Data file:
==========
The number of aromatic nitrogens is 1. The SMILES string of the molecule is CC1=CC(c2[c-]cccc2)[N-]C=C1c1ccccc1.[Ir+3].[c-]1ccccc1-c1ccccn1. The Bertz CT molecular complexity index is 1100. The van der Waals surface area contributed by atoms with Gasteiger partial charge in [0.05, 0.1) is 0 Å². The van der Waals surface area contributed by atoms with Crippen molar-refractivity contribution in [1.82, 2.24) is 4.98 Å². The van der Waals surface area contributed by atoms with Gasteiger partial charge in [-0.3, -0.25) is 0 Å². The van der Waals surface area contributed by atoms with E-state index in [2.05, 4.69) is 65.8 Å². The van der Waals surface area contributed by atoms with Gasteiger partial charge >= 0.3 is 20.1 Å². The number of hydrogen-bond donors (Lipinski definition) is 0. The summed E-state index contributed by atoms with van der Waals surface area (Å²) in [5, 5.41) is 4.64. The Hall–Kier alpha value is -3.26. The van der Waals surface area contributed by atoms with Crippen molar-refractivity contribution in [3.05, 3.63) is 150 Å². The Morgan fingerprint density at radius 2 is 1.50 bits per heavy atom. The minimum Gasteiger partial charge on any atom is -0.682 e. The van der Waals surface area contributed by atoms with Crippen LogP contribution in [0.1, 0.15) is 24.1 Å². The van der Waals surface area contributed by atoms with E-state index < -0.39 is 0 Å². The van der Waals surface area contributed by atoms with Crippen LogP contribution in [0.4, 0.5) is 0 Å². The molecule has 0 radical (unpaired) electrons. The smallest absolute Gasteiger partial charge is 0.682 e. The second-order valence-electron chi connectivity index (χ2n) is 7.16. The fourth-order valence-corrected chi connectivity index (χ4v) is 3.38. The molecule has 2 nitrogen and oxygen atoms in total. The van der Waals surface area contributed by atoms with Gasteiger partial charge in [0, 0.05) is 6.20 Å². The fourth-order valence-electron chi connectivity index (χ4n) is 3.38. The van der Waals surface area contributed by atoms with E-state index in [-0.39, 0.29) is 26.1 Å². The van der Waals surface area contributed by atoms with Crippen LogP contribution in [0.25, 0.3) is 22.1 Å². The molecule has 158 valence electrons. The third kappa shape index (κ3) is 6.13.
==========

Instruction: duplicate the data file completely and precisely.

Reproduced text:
The number of aromatic nitrogens is 1. The SMILES string of the molecule is CC1=CC(c2[c-]cccc2)[N-]C=C1c1ccccc1.[Ir+3].[c-]1ccccc1-c1ccccn1. The Bertz CT molecular complexity index is 1100. The van der Waals surface area contributed by atoms with Gasteiger partial charge in [0.05, 0.1) is 0 Å². The van der Waals surface area contributed by atoms with Crippen molar-refractivity contribution in [1.82, 2.24) is 4.98 Å². The van der Waals surface area contributed by atoms with Gasteiger partial charge in [-0.3, -0.25) is 0 Å². The van der Waals surface area contributed by atoms with E-state index in [2.05, 4.69) is 65.8 Å². The van der Waals surface area contributed by atoms with Gasteiger partial charge >= 0.3 is 20.1 Å². The number of hydrogen-bond donors (Lipinski definition) is 0. The summed E-state index contributed by atoms with van der Waals surface area (Å²) in [5, 5.41) is 4.64. The Hall–Kier alpha value is -3.26. The van der Waals surface area contributed by atoms with Crippen molar-refractivity contribution in [3.05, 3.63) is 150 Å². The Morgan fingerprint density at radius 2 is 1.50 bits per heavy atom. The minimum Gasteiger partial charge on any atom is -0.682 e. The van der Waals surface area contributed by atoms with Crippen LogP contribution in [0.1, 0.15) is 24.1 Å². The van der Waals surface area contributed by atoms with E-state index < -0.39 is 0 Å². The van der Waals surface area contributed by atoms with Crippen LogP contribution in [0.4, 0.5) is 0 Å². The molecule has 0 radical (unpaired) electrons. The smallest absolute Gasteiger partial charge is 0.682 e. The second-order valence-electron chi connectivity index (χ2n) is 7.16. The fourth-order valence-corrected chi connectivity index (χ4v) is 3.38. The molecule has 2 nitrogen and oxygen atoms in total. The van der Waals surface area contributed by atoms with Gasteiger partial charge in [0, 0.05) is 6.20 Å². The fourth-order valence-electron chi connectivity index (χ4n) is 3.38. The van der Waals surface area contributed by atoms with E-state index in [-0.39, 0.29) is 26.1 Å². The van der Waals surface area contributed by atoms with Crippen LogP contribution in [0.25, 0.3) is 22.1 Å². The molecule has 158 valence electrons. The third kappa shape index (κ3) is 6.13.